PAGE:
BY CHRISTINE DAVIDSON | METRO MONTHLY STAFF WRITER
George “Shotgun” Shuba of Austintown sits at his Royal manual typewriter, watching the chickadees that alight on feeders outside the glass doors to the family room, and reflects on his life. To the right of where he sits hangs an enlarged photograph of a moment in his life that forever changed the game of baseball and life in the United States.
The black-and-white photo captures a 21-year-old Shuba extending his hand to 27-year-old Jackie Robinson just as he’s crossing home plate. Robinson, smiling broadly, appears to be floating on air as a smiling Shuba congratulates him. The New York Times called the greeting, “a silent, seminal moment in baseball history.” The Taipei Times labeled it “the first black-white home run handshake”; the Beacon Journal described it as “a simple gesture that bridged baseball’s racial barrier.”
It was April 18, 1946 as the Montreal Royals of the International League took on the Jersey City Giants. In his second at bat of his Minor League debut, the Royals’ Robinson smacked a 335-foot home run over the left field fence at Roosevelt Stadium. Shuba, hitting third and waiting in the on-deck circle, said his reaction to Robinson’s homer had nothing to do with race. He recalled the exact moment, “It didn’t matter that Jackie was black, he was the best guy on the team, and he was my teammate. He could have been Technicolor, it didn’t matter to me.” But it did matter to sportswriters and the American public. Wikpedia reports Shuba is most often remembered for “his role in breaking down Major League baseball’s tenacious color barrier.” Shuba stepped into history 61 years ago this month as America’s conscience before a New Jersey sell-out crowd of 25,000 and a gaggle of sports reporters and photographers.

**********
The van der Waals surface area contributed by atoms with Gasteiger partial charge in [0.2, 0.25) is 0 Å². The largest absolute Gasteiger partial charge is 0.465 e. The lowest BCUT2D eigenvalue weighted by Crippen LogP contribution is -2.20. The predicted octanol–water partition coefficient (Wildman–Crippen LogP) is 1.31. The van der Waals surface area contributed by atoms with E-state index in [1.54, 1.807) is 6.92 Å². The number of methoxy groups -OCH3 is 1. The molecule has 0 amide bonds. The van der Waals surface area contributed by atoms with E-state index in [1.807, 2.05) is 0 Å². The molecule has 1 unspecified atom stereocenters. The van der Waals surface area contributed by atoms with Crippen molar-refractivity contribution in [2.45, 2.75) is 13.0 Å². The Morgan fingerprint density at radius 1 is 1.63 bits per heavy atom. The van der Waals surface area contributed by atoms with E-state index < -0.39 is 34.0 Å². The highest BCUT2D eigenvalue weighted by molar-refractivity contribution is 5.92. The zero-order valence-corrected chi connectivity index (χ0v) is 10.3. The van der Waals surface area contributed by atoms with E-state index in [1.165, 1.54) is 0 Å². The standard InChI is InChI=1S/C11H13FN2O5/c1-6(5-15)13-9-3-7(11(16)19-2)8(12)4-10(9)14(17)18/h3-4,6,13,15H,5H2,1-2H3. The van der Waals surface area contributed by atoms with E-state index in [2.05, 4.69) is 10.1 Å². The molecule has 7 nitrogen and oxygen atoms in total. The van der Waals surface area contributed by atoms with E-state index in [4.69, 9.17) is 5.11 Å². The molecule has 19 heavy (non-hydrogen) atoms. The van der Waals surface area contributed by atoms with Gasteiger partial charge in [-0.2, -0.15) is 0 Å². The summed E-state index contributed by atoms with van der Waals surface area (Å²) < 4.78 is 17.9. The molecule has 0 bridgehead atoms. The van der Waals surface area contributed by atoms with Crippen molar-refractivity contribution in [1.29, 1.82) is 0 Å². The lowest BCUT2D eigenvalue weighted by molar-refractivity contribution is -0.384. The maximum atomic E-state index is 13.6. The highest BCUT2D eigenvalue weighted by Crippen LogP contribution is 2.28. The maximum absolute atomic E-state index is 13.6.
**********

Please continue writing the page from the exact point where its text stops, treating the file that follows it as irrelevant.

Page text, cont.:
Robinson went on to his spectacular career as the Brooklyn Dodgers first and second baseman, winning the National League’s “Rookie of the Year” award in 1948 and the National League’s MVP in 1949.
Shuba joined Robinson at the Dodgers in 1948 and by that time had earned the nickname “Shotgun” because, according to sportswriter Bill Bingham, ‘he sprayed line drives as if they were buckshot.” This nickname is rated as one of the all-time favorites by baseball fans.
Over his career, Shuba batted .259 with 24 homers and 125 RBIs. Shuba was the first National League pinch hitter to pinch hit a home run in World Series history. He helped the Dodgers win pennants in 1952, 1953 and the World Series in 1955. In addition, a chapter of Roger Kahn’s novel, “The Boys of Summer,” is devoted to Shotgun.
Shuba said his favorite baseball movie is 1949’s “It Happens Every Spring.” It’s one of those wacky sports comedies released by 20th Century Fox. Welsh actor Ray Milland plays a chemistry professor who accidentally develops a concoction that repels wood. Shuba slapped his knee and laughed as he further explained the plot. “So, of course, he breaks into the majors because nobody can hit his pitches.”